Last Wednesday evening, February 1st, DSU faculty, staff, and students held a candlelight vigil in response to President Trump’s executive ban on immigration from several different countries. The vigil was held outside of the Karl E. Mundt library and then moved into the Science Center due to inclement weather. It was initially planned by Prof. Michael Lynch, International Club President Nelofar Sultan, and Dr. Deana Hueners-Nelson after Sultan had expressed some concerns to Prof. Lynch. The vigil was held to show unity with all of our international community members affected by the ban, whether immediately or from fear of how they would be viewed after it was enacted. This vigil, having around 120 attendees, not only proved that a matter like this will not divide us at DSU, but was also a reminder of a key goal here at our university. This goal is to keep DSU feeling like home, and its students, faculty, and staff like a family.
At the vigil, the heavy weight of fear and worry could practically be seen lifting off of the shoulders of many concerned members of the foreign community in attendance as they realized how much support there was to be given. Sultan expressed this feeling in her speech during the vigil, saying “we no more feel alone or unwelcomed because we know we are loved and have people like you around us who are willing to stand and to fight for us.” DSU lit up much brighter than the many candles aglow that night. It was both a reminder and a reference for the future that DSU will always be a home to all who come here no matter their race, religion, or identity. After the fact, Sultan told The Trojan Times, “[the vigil] let me know that in the midst of all of this confusion, I have a family here at DSU who will support me and other international students whose host countries are thousands of miles away.”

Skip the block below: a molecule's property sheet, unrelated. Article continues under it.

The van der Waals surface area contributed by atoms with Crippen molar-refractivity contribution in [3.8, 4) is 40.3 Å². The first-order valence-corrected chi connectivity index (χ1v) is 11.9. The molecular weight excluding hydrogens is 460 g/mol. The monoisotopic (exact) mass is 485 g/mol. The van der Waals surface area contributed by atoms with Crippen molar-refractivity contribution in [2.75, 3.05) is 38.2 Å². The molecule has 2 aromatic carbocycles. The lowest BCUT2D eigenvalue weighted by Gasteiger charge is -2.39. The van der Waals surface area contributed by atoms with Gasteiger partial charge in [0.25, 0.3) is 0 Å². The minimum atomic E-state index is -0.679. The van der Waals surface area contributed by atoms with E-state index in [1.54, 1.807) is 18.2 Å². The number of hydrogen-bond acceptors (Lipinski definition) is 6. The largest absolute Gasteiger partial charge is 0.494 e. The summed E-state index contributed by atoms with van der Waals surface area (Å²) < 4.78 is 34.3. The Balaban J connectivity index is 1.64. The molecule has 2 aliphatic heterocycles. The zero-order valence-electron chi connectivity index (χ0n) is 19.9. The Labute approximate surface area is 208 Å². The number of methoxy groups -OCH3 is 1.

The Midwest is known for its hospitality and friendly communities. Yet, it still seems far-fetched to say that a small campus in a sleepy town in Nowhere, USA, population: not many embraces, believes in, and promotes diversity; but here we are. This combination of traits is what creates our tight-knit but accepting community. Not all colleges have this sense of family, or even a good sense of community in general. Whatever may be said about DSU: good, bad, or in between, this sense of family, comfort, and home is not something that should be overlooked like it often seems to be.
This reminder of what DSU stands for was not just a comfort and relief to our foreign community but to many others here as well. In times like this, it is good to know that the place many of us call home for most of the year, if not all of the year is full of people who will accept, defend, and embrace us for who we are as well as to know that the students, faculty, and staff around us are able to experience this same sense of comfort.